The Post and The New York Times also wrote that Mueller is seeking documents from the White House in 13 distinct areas of investigation, including links between Trump’s firing of FBI director James Comey as the president was pushing to shut down Russia investigations.

Price is no object

Over a three-day period last week, Health and Human Services Secretary Tom Price last week took private jets on five flights for official business at a cost charter operators estimated at $60,000, Politico reported.

The three organizations who hosted Price in Pennsylvania, Massachusetts and New Hampshire said they didn’t cover his travel costs.

HHS refused to say who paid for the flights but said there weren’t good commercial-travel options, even though one leg of the trip — between Washington and Philadelphia — has convenient airline and Amtrak options.

Out of Africa

Speaking to leaders from African countries, Trump gave a shout-out to progress in “Nambia.”

Don’t look for it on the map. He misread Namibia, which happens to share a border with Zambia.

Trump also praised Africa’s “tremendous business potential,” saying, “I have so many friends going to your countries, trying to get rich. I congratulate you.”

He may have meant that as an applause line, but no one clapped.

What else is happening:

  • A trusted Trump security man and ex-Fed hired in 2015 had close knowledge of the past of the criminal involvements and government cooperation of Trump organization real estate associate Felix Sater of Port Washington, the McClatchy news organization reports.
  • And Mueller's team includes the former FBI general counsel who in the 1990's worked on a case related to the Mafia and Russian organized crime that involved Sater, CBS News reports.
  • Chief of staff John Kelly was photographed with his head in his hands during Trump’s UN speech Tuesday, but Huckabee Sanders said those interpreting his posture as distress are off base. “Just like the rest of us, we’re tired trying to keep up with this president,” she said.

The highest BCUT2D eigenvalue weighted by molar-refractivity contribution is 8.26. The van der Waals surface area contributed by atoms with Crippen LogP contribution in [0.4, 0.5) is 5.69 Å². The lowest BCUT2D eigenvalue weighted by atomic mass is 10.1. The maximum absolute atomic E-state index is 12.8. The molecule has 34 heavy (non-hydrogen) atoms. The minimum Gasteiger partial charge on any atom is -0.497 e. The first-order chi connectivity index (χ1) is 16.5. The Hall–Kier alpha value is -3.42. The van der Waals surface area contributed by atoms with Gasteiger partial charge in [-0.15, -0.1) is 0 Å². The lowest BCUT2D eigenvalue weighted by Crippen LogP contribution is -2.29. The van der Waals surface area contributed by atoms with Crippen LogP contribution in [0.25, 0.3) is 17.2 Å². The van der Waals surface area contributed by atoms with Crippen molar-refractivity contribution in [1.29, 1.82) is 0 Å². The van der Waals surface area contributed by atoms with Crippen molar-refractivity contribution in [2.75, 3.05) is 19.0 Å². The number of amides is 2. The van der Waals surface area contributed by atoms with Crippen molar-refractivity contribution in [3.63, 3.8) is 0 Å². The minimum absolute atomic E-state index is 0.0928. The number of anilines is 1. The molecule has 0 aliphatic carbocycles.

• Palestinian President Mahmoud Abbas, meeting with Trump, praised U.S. efforts to broker peace with Israel. Trump said, “I think we have a pretty good shot ... Who knows, stranger things have happened.” Privately, Palestinians say Trump hasn’t offered specific ideas, The Associated Press reports.
  • Jeff Mateer, a Trump’s nominee for a federal judgeship in Texas, called a child identifying as transgender evidence of “Satan’s plan,” CNN reports.
  • Trump tweeted a pitch for the latest Senate Republican bill to repeal and replace Obamacare, declaring, “I would not sign Graham-Cassidy if it did not include coverage of pre-existing conditions.” But the bill gives states a way to gut that protection.
  • Ivanka Trump revealed in a “Dr. Oz” TV interview that she suffered from “some level” of postpartum depression after delivering each of her three children. “I felt like I was not living up to my potential as a parent or as an entrepreneur and an executive,” she said.
  • CBS News, CNN, Fox News, ABC News and NBC News have all passed on offering former White House press secretary Sean Spicer a job as an exclusive paid contributor, NBC reported. News executives said he had a “lack of credibility” issue.
  • Famously fired by Trump, former U.S. Attorney Preet Bharara has joined CNN as a legal analyst